Those that received 10 or 40 milligrams per kilogram slept longer than those that received a placebo on the day that the CBD was administered. The rodents that were given the higher dose took longer to reach REM sleep. It’s interesting to note that the subjects that were administered the lower dose reached REM faster the day after they were given CBD.

How Much CBD Should You Take for Sleep?

Your dosage depends on your doctor’s recommendations as well as your metabolism, weight, diet and condition. Most experts suggest that you start out with a low dose and increase it as needed. Keep in mind that the research shows that higher doses of CBD tend to induce sleep better than lower ones.

A standard dose for many CBD products is 10 to 20 milligrams. You may consider starting with the suggested serving size. You can adjust it gradually as necessary.

Some other factors to consider when administering CBD are timing and frequency. Vaporizing a CBD isolate produces results much more quickly than eating it. If it’s close to bedtime and you have trouble falling asleep, you might try inhaling CBD. If you don’t have trouble falling asleep but wake up bright-eyed and bushy-tailed around 2 a.m., on the other hand, an edible option may take longer to kick in but produce effects that keep you asleep for longer.

Taking CBD regularly can affect you differently than taking it only when you feel like you really need it. As we discussed earlier, you might fall asleep faster the day after you take CBD than the day that you take it.

Trying different dosages at various times may be the only way to find out what works best for you.

Why Take CBD Instead of Sleeping Pills?

CBD has been found to produce an extremely limited range of side effects. Most people who take it have no side effects. When they do experience negative consequences, they may feel drowsy. That’s ideal if you’re trying to use CBD for sleep.

However, that’s not exactly the way that CBD works. It seems as though CBD is more likely to regulate the levels of chemicals in the body that help promote healthy sleep cycles than make you nod off immediately. It works from the inside out, and you might not notice its effects because they’re subtle. You could just feel like you’re able to sleep normally again.

On the contrary, many sleeping pills make you so drowsy that you’re not supposed to drive an automobile or operate heavy machinery while using them. The effects of some powerful medications can last for hours after you wake up, making you groggy after you use them.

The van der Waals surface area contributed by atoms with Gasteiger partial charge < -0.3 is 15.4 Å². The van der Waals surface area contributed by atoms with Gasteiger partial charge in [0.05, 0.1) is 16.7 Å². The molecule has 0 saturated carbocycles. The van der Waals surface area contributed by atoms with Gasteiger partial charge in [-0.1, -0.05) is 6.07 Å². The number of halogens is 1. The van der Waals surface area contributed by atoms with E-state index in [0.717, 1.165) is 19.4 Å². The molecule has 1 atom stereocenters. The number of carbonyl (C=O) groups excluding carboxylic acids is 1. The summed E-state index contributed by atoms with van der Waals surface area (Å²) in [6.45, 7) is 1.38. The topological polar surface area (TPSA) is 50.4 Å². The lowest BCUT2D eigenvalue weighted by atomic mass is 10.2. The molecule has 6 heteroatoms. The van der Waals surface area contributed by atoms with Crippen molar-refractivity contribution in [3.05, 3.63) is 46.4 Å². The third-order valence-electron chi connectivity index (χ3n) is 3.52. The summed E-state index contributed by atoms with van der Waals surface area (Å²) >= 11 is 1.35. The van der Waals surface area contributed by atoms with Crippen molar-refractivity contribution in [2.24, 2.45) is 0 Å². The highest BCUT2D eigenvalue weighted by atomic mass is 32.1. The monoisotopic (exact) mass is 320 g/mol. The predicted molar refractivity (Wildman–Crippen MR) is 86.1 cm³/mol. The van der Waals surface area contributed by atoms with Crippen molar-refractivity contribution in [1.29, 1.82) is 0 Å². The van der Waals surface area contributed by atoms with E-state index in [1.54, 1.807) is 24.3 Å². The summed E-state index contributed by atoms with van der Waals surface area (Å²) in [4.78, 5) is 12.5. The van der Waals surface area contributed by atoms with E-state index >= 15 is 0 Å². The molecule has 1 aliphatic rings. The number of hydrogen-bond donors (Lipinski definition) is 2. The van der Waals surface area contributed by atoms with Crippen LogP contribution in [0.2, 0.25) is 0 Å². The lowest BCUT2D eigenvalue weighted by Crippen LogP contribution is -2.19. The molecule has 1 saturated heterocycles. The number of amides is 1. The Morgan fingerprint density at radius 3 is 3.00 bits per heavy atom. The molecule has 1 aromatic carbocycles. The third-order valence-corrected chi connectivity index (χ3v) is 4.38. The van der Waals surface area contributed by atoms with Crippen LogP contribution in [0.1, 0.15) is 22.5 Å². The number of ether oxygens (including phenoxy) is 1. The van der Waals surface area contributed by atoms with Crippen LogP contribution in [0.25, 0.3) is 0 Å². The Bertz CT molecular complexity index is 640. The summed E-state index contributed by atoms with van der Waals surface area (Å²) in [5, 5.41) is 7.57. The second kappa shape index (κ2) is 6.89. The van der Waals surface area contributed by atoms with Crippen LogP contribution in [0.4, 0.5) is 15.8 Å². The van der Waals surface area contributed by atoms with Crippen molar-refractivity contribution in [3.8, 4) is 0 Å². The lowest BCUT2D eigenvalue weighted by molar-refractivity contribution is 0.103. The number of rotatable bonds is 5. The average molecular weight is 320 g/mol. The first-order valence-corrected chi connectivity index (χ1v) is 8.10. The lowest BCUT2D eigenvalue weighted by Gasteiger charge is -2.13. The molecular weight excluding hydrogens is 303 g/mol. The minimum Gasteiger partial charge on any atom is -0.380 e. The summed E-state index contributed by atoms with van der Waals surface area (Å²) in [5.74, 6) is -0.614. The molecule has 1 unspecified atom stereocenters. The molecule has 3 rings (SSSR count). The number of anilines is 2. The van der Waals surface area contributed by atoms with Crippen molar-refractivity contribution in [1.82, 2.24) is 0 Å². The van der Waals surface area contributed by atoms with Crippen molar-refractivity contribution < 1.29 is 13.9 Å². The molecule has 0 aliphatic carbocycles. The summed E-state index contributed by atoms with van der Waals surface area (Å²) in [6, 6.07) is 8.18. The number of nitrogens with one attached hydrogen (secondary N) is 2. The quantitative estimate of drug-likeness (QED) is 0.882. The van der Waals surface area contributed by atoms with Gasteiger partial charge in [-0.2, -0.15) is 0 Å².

Commonly used sleeping pills include:
• Benzodiazepines
• Barbiturates
• Hypnotics

Benzodiazepines are habit-forming. They also cause problems with attention and memory. They’re not recommended for long-term use. If you do use benzodiazepines for a significant length of time, you can put your life in danger when you stop using them.

Withdrawal from regular benzodiazepine use should only be done under the supervision of a health professional. You shouldn’t stop using benzodiazepines cold turkey if you’ve been taking them frequently.

Barbiturates can also be dangerous. It’s not difficult to overdose on this medication. Withdrawal can cause difficulty sleeping.

The fact that many sleeping pills cause dependency is part of the problem. This leads them to mask the issues that contribute to your sleep disruptions. If you want to stop using them, you might have more trouble sleeping than you did before.

Although CBD has only been researched for the past 40 years or so, most experts agree that it’s not addictive, toxic or dangerous. It hasn’t been associated with overdose, and few people who use it have adverse reactions.

If you’ve tried everything else but still have trouble sleeping, you might want to consider using a high-quality CBD oil. Check with your doctor before trying it. CBD can interact with some medications, including certain sedatives. However, its favorable safety profile has been confirmed by numerous studies.